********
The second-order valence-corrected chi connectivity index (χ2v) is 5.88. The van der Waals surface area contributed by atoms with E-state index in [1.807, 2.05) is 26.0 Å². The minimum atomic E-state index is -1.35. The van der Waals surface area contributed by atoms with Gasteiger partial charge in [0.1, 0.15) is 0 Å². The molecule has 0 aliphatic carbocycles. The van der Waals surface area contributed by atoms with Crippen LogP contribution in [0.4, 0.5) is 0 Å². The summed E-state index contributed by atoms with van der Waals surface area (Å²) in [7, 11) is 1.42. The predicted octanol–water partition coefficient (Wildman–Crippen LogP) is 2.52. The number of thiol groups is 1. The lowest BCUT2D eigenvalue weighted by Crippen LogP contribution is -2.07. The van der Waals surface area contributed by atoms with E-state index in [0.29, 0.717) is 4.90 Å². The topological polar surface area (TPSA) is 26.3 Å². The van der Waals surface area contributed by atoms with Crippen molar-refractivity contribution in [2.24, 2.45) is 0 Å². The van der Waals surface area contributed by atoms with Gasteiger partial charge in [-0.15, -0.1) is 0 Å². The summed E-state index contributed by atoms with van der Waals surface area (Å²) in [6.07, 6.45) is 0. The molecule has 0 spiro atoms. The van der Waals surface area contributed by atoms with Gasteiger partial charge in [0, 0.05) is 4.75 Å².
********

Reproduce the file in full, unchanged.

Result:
The second-order valence-corrected chi connectivity index (χ2v) is 5.88. The van der Waals surface area contributed by atoms with E-state index in [1.807, 2.05) is 26.0 Å². The minimum atomic E-state index is -1.35. The van der Waals surface area contributed by atoms with Gasteiger partial charge in [0.1, 0.15) is 0 Å². The molecule has 0 aliphatic carbocycles. The van der Waals surface area contributed by atoms with Crippen LogP contribution in [0.4, 0.5) is 0 Å². The summed E-state index contributed by atoms with van der Waals surface area (Å²) in [7, 11) is 1.42. The predicted octanol–water partition coefficient (Wildman–Crippen LogP) is 2.52. The number of thiol groups is 1. The lowest BCUT2D eigenvalue weighted by Crippen LogP contribution is -2.07. The van der Waals surface area contributed by atoms with E-state index in [0.29, 0.717) is 4.90 Å². The topological polar surface area (TPSA) is 26.3 Å². The van der Waals surface area contributed by atoms with Crippen molar-refractivity contribution in [2.24, 2.45) is 0 Å². The van der Waals surface area contributed by atoms with Gasteiger partial charge in [-0.15, -0.1) is 0 Å². The summed E-state index contributed by atoms with van der Waals surface area (Å²) in [6.07, 6.45) is 0. The molecule has 0 spiro atoms. The van der Waals surface area contributed by atoms with Gasteiger partial charge in [0, 0.05) is 4.75 Å².